The first I was aware of was some quiet bill-clapping noise. We were in fairly close vegetation beside running water, so there was enough white noise to drown out subtle sounds. The bill-clapping stopped me and I had to look surprisingly hard to see a bird that was very close – I mean arm’s reach close.

Sitting just at head height was a juvenile Brown Wood Owl. You could have knocked me over with a feather. The little bloke was just sitting there quietly staring back at us. Adrian, the guide, had walked straight past it but the gentle noises emanating from the fluff ball had been just enough to catch my attention. This was not a lifer as we had seen the pair of adult owls the other night at Danum Valley but this sort of close-up experience is a rare privilege with any sort of owl. It looked like this bloke was probably fairly recently out of the nest and perhaps in the early stages of fledging, so perhaps he’d been trying to emulate his parents’ night time peregrinations and been unable to make it back to a higher roost. I looked very carefully but I couldn’t find any adults nearby roosting watchfully. That doesn’t mean they weren’t watching us though, so I kept my distance, got a few pics of the youngster and we continued on down the path with a very large spring in our step.

A very young (and not very brown) Brown Wood Owl.

The mountain forest endemics had largely cooperated but unfortunately we didn’t manage to see any of the Whitehead’s birds. But it’s never a good thing to concentrate on the birds you miss. As we wrapped up and headed off on the drive down to KK it was good to know that there were still so much left for me to come back for.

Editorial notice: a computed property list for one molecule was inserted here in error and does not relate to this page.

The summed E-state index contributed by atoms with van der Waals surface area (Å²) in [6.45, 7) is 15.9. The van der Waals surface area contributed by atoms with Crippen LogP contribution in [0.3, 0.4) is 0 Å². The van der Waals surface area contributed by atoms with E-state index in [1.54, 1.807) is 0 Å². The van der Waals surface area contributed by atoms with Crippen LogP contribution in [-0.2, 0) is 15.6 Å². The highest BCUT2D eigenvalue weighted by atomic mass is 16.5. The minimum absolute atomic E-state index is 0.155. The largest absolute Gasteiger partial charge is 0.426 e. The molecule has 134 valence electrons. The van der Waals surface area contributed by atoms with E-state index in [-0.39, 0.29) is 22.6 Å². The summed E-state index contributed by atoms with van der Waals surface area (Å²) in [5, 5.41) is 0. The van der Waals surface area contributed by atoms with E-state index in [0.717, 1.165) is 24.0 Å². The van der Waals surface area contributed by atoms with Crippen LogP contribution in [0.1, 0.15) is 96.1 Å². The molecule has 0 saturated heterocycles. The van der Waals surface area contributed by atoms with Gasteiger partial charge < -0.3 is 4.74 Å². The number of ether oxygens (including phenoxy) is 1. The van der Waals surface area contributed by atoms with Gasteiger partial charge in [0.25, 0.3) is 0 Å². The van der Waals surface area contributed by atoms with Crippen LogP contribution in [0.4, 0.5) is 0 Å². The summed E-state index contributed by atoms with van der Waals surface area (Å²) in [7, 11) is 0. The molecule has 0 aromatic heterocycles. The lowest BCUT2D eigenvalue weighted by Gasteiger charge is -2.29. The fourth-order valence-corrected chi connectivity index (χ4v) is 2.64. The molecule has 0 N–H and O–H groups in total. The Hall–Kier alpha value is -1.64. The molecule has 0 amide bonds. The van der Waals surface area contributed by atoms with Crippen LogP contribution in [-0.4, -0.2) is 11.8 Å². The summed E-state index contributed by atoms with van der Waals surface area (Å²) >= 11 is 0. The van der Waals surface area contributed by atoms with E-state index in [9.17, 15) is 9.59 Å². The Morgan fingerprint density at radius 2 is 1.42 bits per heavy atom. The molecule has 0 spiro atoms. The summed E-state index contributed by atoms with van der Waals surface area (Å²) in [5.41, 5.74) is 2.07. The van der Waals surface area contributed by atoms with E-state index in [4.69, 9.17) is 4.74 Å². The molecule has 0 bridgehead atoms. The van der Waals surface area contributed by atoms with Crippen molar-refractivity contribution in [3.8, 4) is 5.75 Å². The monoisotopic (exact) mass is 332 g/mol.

Back in KK there are plenty of good birding sites but, having no transport and lots of work to do, I opted for just a bit of a morning session to look for a particular bird with a very limited range.

Blue-naped Parrot is a species that apparently used to be widespread and common in the Philippines but has now been extirpated from most areas. Tanjung Aru is a popular beach near the centre of KK that has a coastal park lined with some beautiful old casuarina trees. A population of up to 50 Blue-naped Parrots that nest in the hollows here has been the saving grace of many a birder seeking a last minute lifer before leaving Sabah – who was I to blow against the wind?

Just after dawn, the beach was abandoned with just a few remnants of litter hinting at the previous night’s revelry. More than just the parrot, I added a few more lifers here, with Pied Triller, White-breasted Waterhen and Red-headed Tailorbird all making it into my field of view for the first time.

The parrots were actually quite simple to get on to. They were fairly rowdy as is typical with many parrots and could be readily viewed in small groups as they moved from tree to tree. It was more than worth the walk though. As the sun rose somewhere behind Mount Kinabalu, I stood on the shore of the South China Sea looking at grey rollers tumbling onto the beach. The daily chaos of life in KK was just coming to life but the serenity of life as a visitor struck me for the first time.

The pace of my trip had been brisk. For most birders it was probably counter-productive to attempt cramming this much in. At the end of the day though, this was a work trip. Fun though it certainly had been, I’d been so focused on absorbing my surroundings, making contacts, taking notes and constantly scanning for wildlife that I’d really not stopped to absorb the pace of local life.